Super-resolution microscopy has become increasingly widespread over the past 5 years and allows users to image biological processes below the diffraction limit of traditional fluorescence microscopy where resolution is restricted to approximately 250 nm. Super-resolution refers to a wide range of techniques which employ different approaches to circumvent the diffraction limit. Two of these approaches, Structured Illumination Microscopy (SIM) and Single Molecule Localisation Microscopy (SMLM), which provide a doubling and tenfold increase in resolution respectively, are dominating the field. This is partly because of the insights into biology they offer and partly because of their commercialisation by the main microscope manufacturers. This chapter will provide background to the two techniques, practical considerations for their use and protocols for their application to platelet biology.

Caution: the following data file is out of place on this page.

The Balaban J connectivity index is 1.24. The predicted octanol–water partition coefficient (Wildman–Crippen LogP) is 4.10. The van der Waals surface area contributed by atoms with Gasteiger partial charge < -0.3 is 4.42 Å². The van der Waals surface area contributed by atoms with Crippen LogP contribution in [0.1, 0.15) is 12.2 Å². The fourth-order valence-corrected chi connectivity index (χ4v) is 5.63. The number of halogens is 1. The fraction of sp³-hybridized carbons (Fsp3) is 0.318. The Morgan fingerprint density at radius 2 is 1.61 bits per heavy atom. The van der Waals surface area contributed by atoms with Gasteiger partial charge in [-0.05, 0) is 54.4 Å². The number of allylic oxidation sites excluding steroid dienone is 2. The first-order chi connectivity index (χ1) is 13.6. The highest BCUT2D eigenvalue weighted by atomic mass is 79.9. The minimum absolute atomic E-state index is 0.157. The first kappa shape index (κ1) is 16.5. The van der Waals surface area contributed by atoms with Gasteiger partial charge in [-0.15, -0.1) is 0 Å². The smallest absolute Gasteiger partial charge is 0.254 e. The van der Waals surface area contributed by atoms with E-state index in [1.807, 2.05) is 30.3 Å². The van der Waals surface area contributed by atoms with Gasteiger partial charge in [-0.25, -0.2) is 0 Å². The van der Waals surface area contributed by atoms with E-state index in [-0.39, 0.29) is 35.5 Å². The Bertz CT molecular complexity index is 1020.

|Title of host publication||Platelets and megakaryocytes|
|Subtitle of host publication||volume 4, advanced protocols and perspectives|
|Publication status||Published - 1 Sept 2018|
|Name||Methods in Molecular Biology|
- Single Molecule Localisation Microscopy
- Direct Stochastic Optical Reconstruction Microscopy
- Structured Illumination Microscopy